Action / Drama / Music
Action / Drama / Music
The story of a charismatic young Irish guitarist and a sheltered young cellist who have a chance encounter one magical night above New York's Washington Square, but are soon torn apart, leaving in their wake an infant, August Rush, orphaned by circumstance. Now performing on the streets of New York and cared for by a mysterious stranger, August uses his remarkable musical talent to seek the parents from whom he was separated at birth.
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December 14, 2012 at 08:18 PM
This is a fantastic movie. Well done. During our screening at a
particularly tough part for the title character, I heard people in the
theater say "No, no..." The level of "buy in" and suspension of
disbelief is high.
Even the dissonance of Wizard and Lila's father was handled superbly.
Robin Williams hit just the right note in his portrayal of Wizard. The
actors playing Agust Rush/Evan Taylor and his mother and father were
amazingly well cast.
This is truly a symphony of a film. You'll enjoy it, your children will
enjoy it, and you will walk out of the theater knowing that, for once,
your ticket money was well spent.
This modern Oliver-style plot has some of the best music around! The "artsy" approach is often mesmerizing, and will hold your interest from beginning to end.
I totally enjoyed this movie. The scenes have an appealing fantasy element, while at the same time, the plot manages to explore true-to-life human situations such as bullying of those who are different.
The music is incredible, and mostly consists of original scores. It includes gospel, rock and classical, seamlessly integrated in a new way that works extremely well.
The plot is somewhat predictable and possibly a little "sappy", but those elements are easily overcome by the moment-to-moment execution of the story. Think of a modernized "Oliver" with Robin Williams as Fagin to a group of homeless, musically talented kids...plus extra elements of romance and intrigue, and you will have a bit of an idea about this movie.
The three main characters are all physically "beautiful" people who manage to convey the story with a minimum of dialog. Additional characters, including Terrence Howard as the social worker, Jamia Simone Nash as the young girl in the church choir, and Leon G. Thomas as the young boy who befriends the musical prodigy, contribute strong performances and pizazz.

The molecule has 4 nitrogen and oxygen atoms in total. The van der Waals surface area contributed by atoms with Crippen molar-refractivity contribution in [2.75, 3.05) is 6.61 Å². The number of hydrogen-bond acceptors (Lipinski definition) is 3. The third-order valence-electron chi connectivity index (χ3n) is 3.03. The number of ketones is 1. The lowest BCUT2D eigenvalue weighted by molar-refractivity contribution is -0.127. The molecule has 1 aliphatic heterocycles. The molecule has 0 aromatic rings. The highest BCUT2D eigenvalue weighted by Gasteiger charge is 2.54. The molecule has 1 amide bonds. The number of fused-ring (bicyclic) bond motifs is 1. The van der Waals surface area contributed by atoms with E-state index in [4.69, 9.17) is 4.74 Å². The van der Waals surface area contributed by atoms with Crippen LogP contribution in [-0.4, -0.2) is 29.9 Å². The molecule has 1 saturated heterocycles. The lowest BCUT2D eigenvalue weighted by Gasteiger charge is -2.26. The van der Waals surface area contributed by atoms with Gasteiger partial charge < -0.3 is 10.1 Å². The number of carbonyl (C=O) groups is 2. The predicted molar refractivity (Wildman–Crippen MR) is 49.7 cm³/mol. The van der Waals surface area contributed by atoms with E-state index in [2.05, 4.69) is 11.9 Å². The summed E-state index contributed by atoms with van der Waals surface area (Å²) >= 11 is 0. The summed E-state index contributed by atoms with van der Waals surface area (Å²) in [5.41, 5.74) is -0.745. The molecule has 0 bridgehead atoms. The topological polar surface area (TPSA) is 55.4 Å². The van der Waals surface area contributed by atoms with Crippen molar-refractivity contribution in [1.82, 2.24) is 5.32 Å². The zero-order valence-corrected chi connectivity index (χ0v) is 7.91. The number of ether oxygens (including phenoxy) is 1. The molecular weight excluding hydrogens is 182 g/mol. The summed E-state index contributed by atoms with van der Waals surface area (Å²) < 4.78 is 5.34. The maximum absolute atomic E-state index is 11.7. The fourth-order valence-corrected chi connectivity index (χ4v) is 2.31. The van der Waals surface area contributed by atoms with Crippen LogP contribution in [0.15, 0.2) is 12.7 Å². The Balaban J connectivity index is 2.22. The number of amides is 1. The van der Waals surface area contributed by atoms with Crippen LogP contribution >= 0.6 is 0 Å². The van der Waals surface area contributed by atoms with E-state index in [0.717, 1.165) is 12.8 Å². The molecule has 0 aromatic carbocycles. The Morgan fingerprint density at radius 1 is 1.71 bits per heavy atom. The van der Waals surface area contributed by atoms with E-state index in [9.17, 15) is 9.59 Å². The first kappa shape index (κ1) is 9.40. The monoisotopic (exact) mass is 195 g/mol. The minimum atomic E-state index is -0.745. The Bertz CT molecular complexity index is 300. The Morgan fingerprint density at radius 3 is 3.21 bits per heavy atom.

Someone sitting near me stated it is impossible for even a prodigy to learn music so quickly and at such a young age... However, this is not true. Check out Jay Greenberg, a young music student currently studying at Julliard. In the end, this movie is at least an endorsement and celebration of the significance of music in our lives and at most a transcendent, fun experience to watch.
I rarely like to see any movie more than once, but definitely want to see this again. Take the family
this is for children, teens and adults. Don't miss it is my recommendation!
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If you don't have a great imagination, you won't like it
If you love it, you'll LOVE it. If not, then the most you'll probably give it is an 'ok'. The movie requires the audience to have a somewhat willful suspension of reality as there are some slightly mystic themes interwoven in the storyline. But as the movie is basically centered on the power of music, the mystic elements make sense. It's completely about belief and faith in the intangible.
Personally, I loved the story. And the music was amazing. I had goosebumps throughout the entire movie. In fact, there was probably so much emphasis on the music that there was less character development than a lot of people would like. I liked this element of the movie, though, as it requires you to read between the lines. Not even the ending is handed to you nicely wrapped and on a platter. There's no wrap-up dialogue or epilogue sequence, just the audience's own inferences. Hence, if you don't have an imagination, you should stay home.